He said in March of '03, "I think Saddam's weapons of mass destruction are a threat. That's why I voted to hold him accountable and make certain we disarm him." And he said, "Those weapons pose a real and grave danger to the United States."
My question then, therefore becomes, if Senator Kerry made that case up until March of '03 and he's now as critical as anybody we've heard out there, the question becomes, are prominent Democrats, are they politicizing issues of national security for this country?
POWELL: Well, this clearly seems to me to be a politicization because in fact, Senator Kerry was arriving at those judgments using the same intelligence base, the same intelligence information that President Clinton and Vice President Gore had previously, and that President Bush was receiving from the Central Intelligence Agency.
Senator Kerry accepted it and spoke as if he believed it. And now a year later, to say the president was doing the wrong thing or he misled the nation, just is inaccurate. It isn't right.
And we shouldn't be having a political debate over issues like that. We ought to stick with what we said and not start changing our view a year later, because it's in a political interest.
HANNITY: But that word "lie" and "hype" and the constant barrage, while -- I mean, you're a former soldier. What does it mean to morale for troops when they hear these attacks against their commander?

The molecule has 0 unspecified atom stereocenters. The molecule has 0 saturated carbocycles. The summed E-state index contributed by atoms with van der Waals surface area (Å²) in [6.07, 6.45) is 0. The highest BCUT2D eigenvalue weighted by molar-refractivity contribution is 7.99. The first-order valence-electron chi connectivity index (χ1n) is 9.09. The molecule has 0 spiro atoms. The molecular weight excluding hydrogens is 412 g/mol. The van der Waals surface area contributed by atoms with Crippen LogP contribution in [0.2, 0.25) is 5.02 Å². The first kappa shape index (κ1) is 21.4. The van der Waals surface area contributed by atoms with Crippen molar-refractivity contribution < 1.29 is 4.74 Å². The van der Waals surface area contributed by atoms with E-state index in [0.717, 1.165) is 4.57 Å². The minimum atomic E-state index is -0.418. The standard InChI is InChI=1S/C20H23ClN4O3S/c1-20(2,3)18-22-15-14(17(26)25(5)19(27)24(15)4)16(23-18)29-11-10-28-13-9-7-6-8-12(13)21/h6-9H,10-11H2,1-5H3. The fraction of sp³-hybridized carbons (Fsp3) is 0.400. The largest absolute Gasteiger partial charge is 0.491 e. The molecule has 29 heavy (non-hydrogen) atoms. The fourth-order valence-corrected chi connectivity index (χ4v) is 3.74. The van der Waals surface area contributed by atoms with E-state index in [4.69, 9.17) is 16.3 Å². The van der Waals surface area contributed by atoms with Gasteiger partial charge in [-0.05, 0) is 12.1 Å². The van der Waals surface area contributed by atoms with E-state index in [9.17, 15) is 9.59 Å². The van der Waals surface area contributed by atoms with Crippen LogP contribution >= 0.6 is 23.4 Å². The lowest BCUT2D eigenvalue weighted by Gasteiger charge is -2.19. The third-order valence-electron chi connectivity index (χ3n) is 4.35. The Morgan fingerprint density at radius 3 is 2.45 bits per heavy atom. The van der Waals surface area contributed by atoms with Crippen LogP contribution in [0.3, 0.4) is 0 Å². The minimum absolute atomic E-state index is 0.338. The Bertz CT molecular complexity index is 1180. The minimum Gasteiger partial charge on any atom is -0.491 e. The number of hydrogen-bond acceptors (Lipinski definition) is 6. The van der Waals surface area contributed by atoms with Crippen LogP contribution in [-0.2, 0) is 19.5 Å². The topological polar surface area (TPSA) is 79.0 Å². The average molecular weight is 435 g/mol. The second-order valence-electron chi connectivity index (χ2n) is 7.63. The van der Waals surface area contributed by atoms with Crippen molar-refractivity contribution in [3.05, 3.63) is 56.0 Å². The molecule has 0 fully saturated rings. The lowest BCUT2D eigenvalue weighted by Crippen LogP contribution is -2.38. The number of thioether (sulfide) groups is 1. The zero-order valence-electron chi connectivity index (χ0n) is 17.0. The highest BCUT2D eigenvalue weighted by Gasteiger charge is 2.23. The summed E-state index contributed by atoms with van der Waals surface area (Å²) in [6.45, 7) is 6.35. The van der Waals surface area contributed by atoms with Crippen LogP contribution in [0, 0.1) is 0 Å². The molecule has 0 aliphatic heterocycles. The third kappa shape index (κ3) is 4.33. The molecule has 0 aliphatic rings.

POWELL: It doesn't help.
Troops will always serve their nation with honor, as they have in this conflict, as do others, not just troops, but our diplomats and people from all the departments of government who are in a dangerous zone in Iraq. And they want to know the American people are supporting them.
Now we should have a good fight between political candidates, but let's not misuse an issue for the purpose of political advantage in a way that will undercut the efforts of our brave young and women out there or affect their morale.
HANNITY: We'll move on to the rest of the axis of evil. The fear, I guess, obviously of nuclear proliferation, more specifically North Korea and Iran. You've been active in negotiations with both those states, as I read and understand.
Where are we? Do you feel that we're making progress?
POWELL: Well, with respect to Iran, today, in the actions of the International Atomic Energy Agency, they have taken up the subject of Iran's nuclear programs.